Receiving Wide Coverage ...

Ring Fenced: Credit Suisse has begun to wall off its Swiss banking business from riskier investment banking operations in the U.S. and U.K. in order to address regulators' concerns over "too big to fail." The plan includes combining two London subsidiaries and transferring its U.S. derivatives business to its U.S. subsidiary. (The unit currently operates out of London.) UBS similarly announced plans to ring fence its banking operations last month. Wall Street Journal, New York Times, Financial Times

JPM Deal, the Morning After the Morning After: News outlets continue to debate the winners and the losers of JPMorgan Chase's $13 billion settlement with federal authorities over mortgage-backed securities allegations. Dealbook outlines where exactly the $13 billion will go, while columnist Peter J. Henning argues out that the true accountability in the settlement is "a separate provision requiring JPMorgan to help those harmed by the collapse of the mortgage market: homeowners struggling to pay mortgages that often exceed the value of their home." The Washington Post's Danielle Douglass calls the deal a "bittersweet victory" for the Federal Deposit Insurance Corp. since JPM has made clear that it will still push for the regulator to absorb Washington Mutual liabilities. Meanwhile, Heard on the Street columnist David Reilly acknowledges that JPM's acknowledgment (see what we did there?) of the statement of facts accompanying the lawsuit are simply an attempt to avoid potential investor civil suits over similar allegations. "Companies always try to minimize their liability when striking settlements," he writes. "But JPMorgan's linguistic acrobatics show the continued threat private litigation could pose."

QE Update: The Federal Reserve released its October policy meeting minutes Wednesday, meaning it's time for pundits to once again debate when/how the central bank's ongoing stimulus program will end. The Journal outlines what appears to be the Fed's preferred modus operandi — "The economy will improve enough in the months ahead to justify pulling back on the program … After the program ends, they will continue to hold short-term interest rates near zero as the unemployment rate — which was 7.3% last month — slowly declines over the next few years." - but also points out that the central bank is considering other stimulus options, in case the job market doesn't improve. "The Fed is seeking ways of emphasizing that it remains determined to keep borrowing costs for businesses and consumers as low as possible well into the future," Binyamin Appelbaum of the Times concurs. He adds, "Most officials were open to the idea of encouraging bank lending by reducing the interest rate on funds that banks keep on deposit with the central bank."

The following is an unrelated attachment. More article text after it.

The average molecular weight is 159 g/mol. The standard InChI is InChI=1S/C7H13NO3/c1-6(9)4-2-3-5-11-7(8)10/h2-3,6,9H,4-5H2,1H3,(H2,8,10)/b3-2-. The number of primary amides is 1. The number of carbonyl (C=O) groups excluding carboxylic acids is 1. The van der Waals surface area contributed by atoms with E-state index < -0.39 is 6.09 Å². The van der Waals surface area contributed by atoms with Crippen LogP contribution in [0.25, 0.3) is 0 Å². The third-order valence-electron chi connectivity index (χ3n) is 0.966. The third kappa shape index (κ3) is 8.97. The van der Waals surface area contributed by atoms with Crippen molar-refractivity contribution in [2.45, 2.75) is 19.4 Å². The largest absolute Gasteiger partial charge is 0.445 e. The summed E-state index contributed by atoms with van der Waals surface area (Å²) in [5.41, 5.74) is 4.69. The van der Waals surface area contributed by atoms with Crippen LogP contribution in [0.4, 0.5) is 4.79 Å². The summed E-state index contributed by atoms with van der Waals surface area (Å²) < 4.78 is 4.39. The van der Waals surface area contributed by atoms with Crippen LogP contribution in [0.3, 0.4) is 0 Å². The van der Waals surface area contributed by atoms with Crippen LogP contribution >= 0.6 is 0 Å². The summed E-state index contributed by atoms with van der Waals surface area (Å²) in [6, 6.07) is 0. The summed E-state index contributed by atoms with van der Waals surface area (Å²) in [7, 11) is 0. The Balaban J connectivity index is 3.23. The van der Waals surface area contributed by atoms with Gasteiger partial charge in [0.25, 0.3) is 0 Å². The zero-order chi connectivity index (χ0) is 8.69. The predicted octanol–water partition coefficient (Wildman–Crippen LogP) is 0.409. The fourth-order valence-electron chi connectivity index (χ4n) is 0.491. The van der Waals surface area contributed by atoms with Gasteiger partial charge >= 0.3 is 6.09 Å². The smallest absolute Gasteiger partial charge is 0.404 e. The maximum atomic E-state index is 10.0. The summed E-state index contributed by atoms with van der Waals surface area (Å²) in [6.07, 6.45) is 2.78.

Wall Street Journal

The White House says it views a sale or recapitalization of mortgage giants Fannie Mae and Freddie Mac as "a nonstarter because it wouldn't address their central role in mortgage finance." The remarks follow Fairholme Capital Management LLC's proposal to buy parts of Fannie and Freddie from the government, though the White House did not discuss that offer specifically.

This article takes a look at some of the "Bitcoin wannabes" — including Litecoin, Worldcoin and BBQcoin — that have spawned from the current virtual currency craze caused by the more popular cryptocurrency. "Many of them likely won't succeed and will ultimately be worthless," one analyst tells the paper.

Commercial mortgage-backed securities issuance "has remained robust despite mortgage rates that are as much as one percentage point higher than they were in the early spring."

New York Times

How's this for a NYT headline? "In Obama's Pick to Lead a Financial Regulator, an Enigma." The paper is talking about Timothy Massad, the president's nominee to lead the Commodity Futures Trading Commission. "Perhaps most important, especially for confirmation hearings in this hyperpartisan era, he is a phantom," columnist Jesse Eisenger writes. "Even friends of his whom I spoke with don't know his views on regulation of derivatives, the signature issue facing the trading commission as it puts Dodd-Frank rules into effect." You can check out consultant Mayra Rodríguez Valladares' recent BankThink on Massad for an argument on why his derivatives views wouldn't necessarily make or break his chairmanship.

Goldman Sachs, JPMorgan Chase "and other financial services firms that tend to have high effective tax rates" would benefit from a Senate plan to overhaul the system for taxing multinational corporations.

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